I like GFI backup onto a backup 1T drive. Since it seldom spins up, it should last a long time. I don’t save backup keys for Windows so that if it crashes, I’ll have an excuse for getting rid of it :-) . On that topic, I keep all our data on the Windows partition because Windows can’t read ext4; otherwise I’d have to have 2 backup partitions, 2 backup softwares, and wouldn’t have everything in one place.

    Tunabox sounds great, but in 6 months you know you’ll have to pony up for it. If you’re a cheapskate, you can divvy up your files into music, movies, photos, files, etc. and spread them around all the free backup places a few gigs at a time.

  • Tortuga

    Never heard of ‘World Bkup Day’ before!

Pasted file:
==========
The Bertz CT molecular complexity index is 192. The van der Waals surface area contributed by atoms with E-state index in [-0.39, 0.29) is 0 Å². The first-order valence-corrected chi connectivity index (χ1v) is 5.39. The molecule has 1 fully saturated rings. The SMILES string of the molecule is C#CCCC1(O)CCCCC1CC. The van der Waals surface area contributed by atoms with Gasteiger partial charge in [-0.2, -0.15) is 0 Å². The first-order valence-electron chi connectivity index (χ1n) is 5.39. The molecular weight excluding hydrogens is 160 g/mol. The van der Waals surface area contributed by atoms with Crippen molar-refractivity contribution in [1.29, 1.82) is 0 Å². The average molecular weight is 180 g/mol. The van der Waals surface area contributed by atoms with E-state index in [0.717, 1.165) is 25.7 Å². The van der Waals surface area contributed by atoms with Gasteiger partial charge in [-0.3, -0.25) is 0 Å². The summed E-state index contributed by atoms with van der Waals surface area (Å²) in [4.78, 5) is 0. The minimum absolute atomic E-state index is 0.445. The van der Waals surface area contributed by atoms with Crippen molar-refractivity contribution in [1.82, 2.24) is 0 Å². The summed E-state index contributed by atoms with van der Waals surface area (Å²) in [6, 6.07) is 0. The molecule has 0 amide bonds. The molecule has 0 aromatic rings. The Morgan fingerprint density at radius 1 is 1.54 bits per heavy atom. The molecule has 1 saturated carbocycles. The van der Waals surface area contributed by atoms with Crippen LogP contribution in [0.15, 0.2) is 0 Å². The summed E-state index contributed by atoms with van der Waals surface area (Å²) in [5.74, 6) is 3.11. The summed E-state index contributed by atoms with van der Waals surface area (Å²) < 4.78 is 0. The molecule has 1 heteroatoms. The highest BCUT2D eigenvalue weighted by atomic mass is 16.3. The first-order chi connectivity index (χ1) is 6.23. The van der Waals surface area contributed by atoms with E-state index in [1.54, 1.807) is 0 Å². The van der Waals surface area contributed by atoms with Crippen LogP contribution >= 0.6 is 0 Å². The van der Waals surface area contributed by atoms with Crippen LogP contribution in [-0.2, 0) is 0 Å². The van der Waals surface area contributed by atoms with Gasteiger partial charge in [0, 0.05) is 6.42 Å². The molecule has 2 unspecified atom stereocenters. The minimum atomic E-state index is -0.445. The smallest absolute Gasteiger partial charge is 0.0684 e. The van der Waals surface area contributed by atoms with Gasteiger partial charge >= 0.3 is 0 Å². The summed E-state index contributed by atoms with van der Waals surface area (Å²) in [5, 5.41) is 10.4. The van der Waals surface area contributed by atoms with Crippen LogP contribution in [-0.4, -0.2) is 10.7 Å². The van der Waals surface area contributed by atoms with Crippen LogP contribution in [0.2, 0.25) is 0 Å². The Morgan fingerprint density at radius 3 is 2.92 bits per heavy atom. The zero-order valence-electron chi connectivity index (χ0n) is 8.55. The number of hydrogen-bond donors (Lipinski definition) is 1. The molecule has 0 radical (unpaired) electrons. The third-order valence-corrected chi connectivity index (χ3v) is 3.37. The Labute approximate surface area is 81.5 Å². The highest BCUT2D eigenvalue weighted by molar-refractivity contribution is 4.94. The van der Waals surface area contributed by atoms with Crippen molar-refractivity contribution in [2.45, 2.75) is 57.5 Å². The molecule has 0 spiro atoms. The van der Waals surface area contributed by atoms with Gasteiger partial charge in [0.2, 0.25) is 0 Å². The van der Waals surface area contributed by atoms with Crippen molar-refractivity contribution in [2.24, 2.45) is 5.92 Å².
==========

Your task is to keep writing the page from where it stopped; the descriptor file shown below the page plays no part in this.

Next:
Does anyone know how many years has this been going on?
    A great idea nonetheless!!

    Thanks for the reminder about the software keys.
    We use LastPass for pwrds & starting to use Sticky Password also.


  • @Gibbster: Oooh, who can argue with a terabyte?! I’m gonna check that out.

  • Gibbster


    I use this place called they have 1000 gb of storage for 6 months.

    Heres a link :

  • ZappedSparky

    Software keys? I haven’t backed up any of them, thanks for the reminder I’ll do that right now.

  • tuiruru

    Something people might want to take a look at as an alternative to Dropbox is ( I’ve only just come across it so haven’t really tried it yet, but you can get up to 5gb of storage for free

  • annie

    Thanks for the article, Locutus, and for the reminder about software keys. Must get around to that, must get around to that….

  • BPNelson

    It’s been a while. Glad to have you back, if only for the day.